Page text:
This is the vision which no mortal has seen, or can see in this world. This is the vision which pours torrents of knowledge into our souls, and fills them to overflowing. No more searching of books; no more wasting away of health and strength in the pursuit of knowledge; no more going to learned men, as the beggar goes to the rich for bread. No more perplexing and torturing doubts that perhaps we have not the truth. The light of glory has opened our eyes, and we see all truth as it is, and become like God in knowledge, because we see him as He is.
But this is not yet all. The glorification of our intellect will not only enable us to see God as He is: it will also unveil us to ourselves, and make us see ourselves as we are.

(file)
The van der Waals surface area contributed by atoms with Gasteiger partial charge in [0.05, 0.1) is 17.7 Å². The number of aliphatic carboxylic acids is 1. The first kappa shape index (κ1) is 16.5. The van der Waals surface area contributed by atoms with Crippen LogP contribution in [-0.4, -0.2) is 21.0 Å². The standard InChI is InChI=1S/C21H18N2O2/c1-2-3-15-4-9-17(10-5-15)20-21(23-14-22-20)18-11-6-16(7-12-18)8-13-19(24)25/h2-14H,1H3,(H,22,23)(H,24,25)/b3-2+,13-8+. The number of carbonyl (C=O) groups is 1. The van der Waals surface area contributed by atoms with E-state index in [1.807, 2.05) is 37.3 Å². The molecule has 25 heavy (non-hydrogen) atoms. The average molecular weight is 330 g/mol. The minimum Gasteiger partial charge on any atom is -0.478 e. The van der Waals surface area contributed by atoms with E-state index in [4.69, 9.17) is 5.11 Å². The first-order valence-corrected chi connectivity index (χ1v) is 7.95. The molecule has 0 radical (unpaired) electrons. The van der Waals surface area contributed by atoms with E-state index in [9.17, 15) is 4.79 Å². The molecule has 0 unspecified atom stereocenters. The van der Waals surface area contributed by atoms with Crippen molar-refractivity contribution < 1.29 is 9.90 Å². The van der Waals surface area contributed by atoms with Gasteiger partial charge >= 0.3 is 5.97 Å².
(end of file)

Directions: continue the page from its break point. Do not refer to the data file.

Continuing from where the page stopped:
In our present state of existence, we are a mystery to ourselves. In spite of the numberless learned works written on the mind, and the laws by which it operates, our knowledge of it is still very limited. We see the human soul only as reflected in a mirror, that is, in her outward manifestations. Thus, when we read a magnificent poem, or when we gaze upon a noble ship ploughing the waters of the deep, or riding safely through a fearful storm; or when we look upon grand churches, palaces, and works of art -- all these are as mirrors, which reflect the greatness, wisdom, power, and ingenuity of the human soul. Again, when we enter orphan asylums, or other institutions for the unfortunate and destitute of every description, we may view them as mirrors which reflect the moral goodness of the soul; but the soul herself as she is, we cannot see. She is as invisible to us as God himself.